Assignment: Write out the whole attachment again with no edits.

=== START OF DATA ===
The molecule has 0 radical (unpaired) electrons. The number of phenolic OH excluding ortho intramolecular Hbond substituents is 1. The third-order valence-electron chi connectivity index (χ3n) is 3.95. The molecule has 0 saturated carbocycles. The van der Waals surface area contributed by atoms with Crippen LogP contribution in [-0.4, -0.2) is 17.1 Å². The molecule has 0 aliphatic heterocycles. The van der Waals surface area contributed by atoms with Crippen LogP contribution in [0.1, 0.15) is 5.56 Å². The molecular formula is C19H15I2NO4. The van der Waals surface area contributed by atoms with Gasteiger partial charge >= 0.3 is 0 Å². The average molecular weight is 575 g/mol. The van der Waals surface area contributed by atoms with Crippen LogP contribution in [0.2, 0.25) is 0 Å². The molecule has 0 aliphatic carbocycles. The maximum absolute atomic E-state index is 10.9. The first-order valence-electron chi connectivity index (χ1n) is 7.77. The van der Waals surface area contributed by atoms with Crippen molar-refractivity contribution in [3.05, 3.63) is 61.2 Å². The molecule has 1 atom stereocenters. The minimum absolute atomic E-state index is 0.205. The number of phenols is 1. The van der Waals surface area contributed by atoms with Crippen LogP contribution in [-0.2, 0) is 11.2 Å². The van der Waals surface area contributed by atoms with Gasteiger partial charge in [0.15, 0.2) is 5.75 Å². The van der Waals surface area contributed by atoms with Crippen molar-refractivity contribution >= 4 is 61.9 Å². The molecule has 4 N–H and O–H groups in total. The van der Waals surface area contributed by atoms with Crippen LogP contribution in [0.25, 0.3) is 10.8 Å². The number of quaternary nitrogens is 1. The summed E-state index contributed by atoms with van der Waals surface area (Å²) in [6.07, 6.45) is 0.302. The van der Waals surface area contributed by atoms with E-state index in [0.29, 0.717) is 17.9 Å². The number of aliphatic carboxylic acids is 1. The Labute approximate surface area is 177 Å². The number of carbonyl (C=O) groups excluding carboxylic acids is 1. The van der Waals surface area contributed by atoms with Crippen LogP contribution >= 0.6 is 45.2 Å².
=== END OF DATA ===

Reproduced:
The molecule has 0 radical (unpaired) electrons. The number of phenolic OH excluding ortho intramolecular Hbond substituents is 1. The third-order valence-electron chi connectivity index (χ3n) is 3.95. The molecule has 0 saturated carbocycles. The van der Waals surface area contributed by atoms with Crippen LogP contribution in [-0.4, -0.2) is 17.1 Å². The molecule has 0 aliphatic heterocycles. The van der Waals surface area contributed by atoms with Crippen LogP contribution in [0.1, 0.15) is 5.56 Å². The molecular formula is C19H15I2NO4. The van der Waals surface area contributed by atoms with Gasteiger partial charge >= 0.3 is 0 Å². The average molecular weight is 575 g/mol. The van der Waals surface area contributed by atoms with Crippen LogP contribution in [0.2, 0.25) is 0 Å². The molecule has 0 aliphatic carbocycles. The maximum absolute atomic E-state index is 10.9. The first-order valence-electron chi connectivity index (χ1n) is 7.77. The van der Waals surface area contributed by atoms with Crippen molar-refractivity contribution in [3.05, 3.63) is 61.2 Å². The molecule has 1 atom stereocenters. The minimum absolute atomic E-state index is 0.205. The number of phenols is 1. The van der Waals surface area contributed by atoms with Crippen LogP contribution in [-0.2, 0) is 11.2 Å². The van der Waals surface area contributed by atoms with Gasteiger partial charge in [0.15, 0.2) is 5.75 Å². The van der Waals surface area contributed by atoms with Crippen molar-refractivity contribution >= 4 is 61.9 Å². The molecule has 4 N–H and O–H groups in total. The van der Waals surface area contributed by atoms with Crippen LogP contribution in [0.25, 0.3) is 10.8 Å². The number of quaternary nitrogens is 1. The summed E-state index contributed by atoms with van der Waals surface area (Å²) in [6.07, 6.45) is 0.302. The van der Waals surface area contributed by atoms with E-state index in [0.29, 0.717) is 17.9 Å². The number of aliphatic carboxylic acids is 1. The Labute approximate surface area is 177 Å². The number of carbonyl (C=O) groups excluding carboxylic acids is 1. The van der Waals surface area contributed by atoms with Crippen LogP contribution >= 0.6 is 45.2 Å².